The Gothic novel or specifically the Gothic romance is a fiction written in the form of prose the origin of which can be credited to Horace Walpole’s ‘the castle of Otranto: A Gothic Story’. The subtitle itself denotes the setting of the novel in the Middle Ages and flourished through the 19th century. 

A few writers in this genre followed the example of Walpole by setting their stories in the medieval period while the others set them in a Catholic country which was either Spain or Italy. The locale chosen was often a gloomy castle that was furnished with subterranean passages, dungeons, and sliding panels. The most typical story in this category was of a beautiful heroine facing sufferings imposed upon her by a cruel and lustful villain. 

These stories also made abundant use of ghosts, mysterious disappearances and other such supernatural and sensational occurrences. In a few novels such supernatural occurrences ultimately had a natural explanation for them. 

The writers use such a setting in order to evoke chilling terror among his readers, by exploiting a variety of horrors and mystery. Today many of these novels are read mainly as period pieces but the best of them opened up to fiction trying to evoke the creative sense of the reader and the writer along with rendering a mystery upon the former. Prominent examples in this category are William Beckford’s Vathek, Ann Radcliffe’s The Mysteries of Udolpho and the like. Jane Austen too tried her hand in the field although she made a good-humored fun of the more decorous instances of the Gothic Novel, in her Northanger Abbey

The term has also been used to refer to somethings that was different from the earlier romances in terms of the exotic setting they employed, rather these novels used brooding atmospheres of terror and gloom and represented certain macabre and uncanny events and dealt often with aberrant psychological states. Mary Shelley’s remarkable work Frankenstein found a place in this category. Later on, the Bronte sisters used the term to a much more refined sense and employed it in their works- Emily Bronte’s Wuthering Heights, Charlotte Bronte’s Jane Eyre. Charles Dickens too tried his hand in this category with the episode of Miss Havisham in Great Expectations. Several critics have also drawn their attention to the many women writers in this category and have explained the mode as the result of the suppression of women or else as a challenge to the male dominance and the gender hierarchy. The spread of these novels soon covered the entire world and America too saw its development at the hands of writers like Edgar Allan Poe.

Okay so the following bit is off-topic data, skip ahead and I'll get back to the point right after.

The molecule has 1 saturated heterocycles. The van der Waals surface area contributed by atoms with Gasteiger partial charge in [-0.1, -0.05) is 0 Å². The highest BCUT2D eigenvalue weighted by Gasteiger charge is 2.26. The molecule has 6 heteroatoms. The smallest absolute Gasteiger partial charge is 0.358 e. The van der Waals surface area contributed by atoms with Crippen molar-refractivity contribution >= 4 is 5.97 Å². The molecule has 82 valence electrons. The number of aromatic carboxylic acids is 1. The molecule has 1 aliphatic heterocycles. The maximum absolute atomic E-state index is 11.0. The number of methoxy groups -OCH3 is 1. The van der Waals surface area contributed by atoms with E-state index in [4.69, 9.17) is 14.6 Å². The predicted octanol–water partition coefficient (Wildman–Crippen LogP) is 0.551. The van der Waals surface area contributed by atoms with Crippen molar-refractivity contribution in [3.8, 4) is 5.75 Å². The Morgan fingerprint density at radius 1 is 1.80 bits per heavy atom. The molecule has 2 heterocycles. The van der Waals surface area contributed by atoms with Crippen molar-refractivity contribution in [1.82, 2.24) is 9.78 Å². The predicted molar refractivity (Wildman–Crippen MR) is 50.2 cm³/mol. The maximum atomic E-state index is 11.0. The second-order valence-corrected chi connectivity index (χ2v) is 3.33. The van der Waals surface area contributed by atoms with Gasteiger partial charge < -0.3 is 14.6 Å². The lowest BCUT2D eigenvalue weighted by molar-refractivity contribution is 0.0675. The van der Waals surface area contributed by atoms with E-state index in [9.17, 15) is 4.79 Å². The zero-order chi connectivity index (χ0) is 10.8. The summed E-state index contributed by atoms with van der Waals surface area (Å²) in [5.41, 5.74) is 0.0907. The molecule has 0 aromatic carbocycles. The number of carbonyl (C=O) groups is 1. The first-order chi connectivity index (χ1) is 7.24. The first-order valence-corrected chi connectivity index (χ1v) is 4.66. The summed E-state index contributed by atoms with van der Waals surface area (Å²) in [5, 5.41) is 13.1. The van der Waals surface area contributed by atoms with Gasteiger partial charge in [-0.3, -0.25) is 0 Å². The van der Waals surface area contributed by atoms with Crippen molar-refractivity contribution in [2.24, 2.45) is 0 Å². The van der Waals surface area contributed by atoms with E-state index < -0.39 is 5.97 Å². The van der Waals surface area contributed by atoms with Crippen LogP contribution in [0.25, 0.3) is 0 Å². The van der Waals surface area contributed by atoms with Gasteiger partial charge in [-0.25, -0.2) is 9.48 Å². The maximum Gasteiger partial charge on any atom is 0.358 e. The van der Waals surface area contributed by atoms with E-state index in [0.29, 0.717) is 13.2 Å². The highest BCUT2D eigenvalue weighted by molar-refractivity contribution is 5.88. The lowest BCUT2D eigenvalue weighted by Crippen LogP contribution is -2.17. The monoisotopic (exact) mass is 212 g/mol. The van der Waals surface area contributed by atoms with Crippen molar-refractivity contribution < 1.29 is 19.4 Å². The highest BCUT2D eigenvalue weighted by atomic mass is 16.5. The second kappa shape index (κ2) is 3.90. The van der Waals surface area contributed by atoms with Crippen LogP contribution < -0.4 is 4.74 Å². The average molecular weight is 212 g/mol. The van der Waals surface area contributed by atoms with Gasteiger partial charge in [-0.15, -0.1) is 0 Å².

Therefore, within no time, gothic novels became a category of fiction that attracted audiences of all types and the elements of mystery offered them something new to read about. These were a few points on the Gothic novels that could assist students in research paper writings or assignment help on the subject.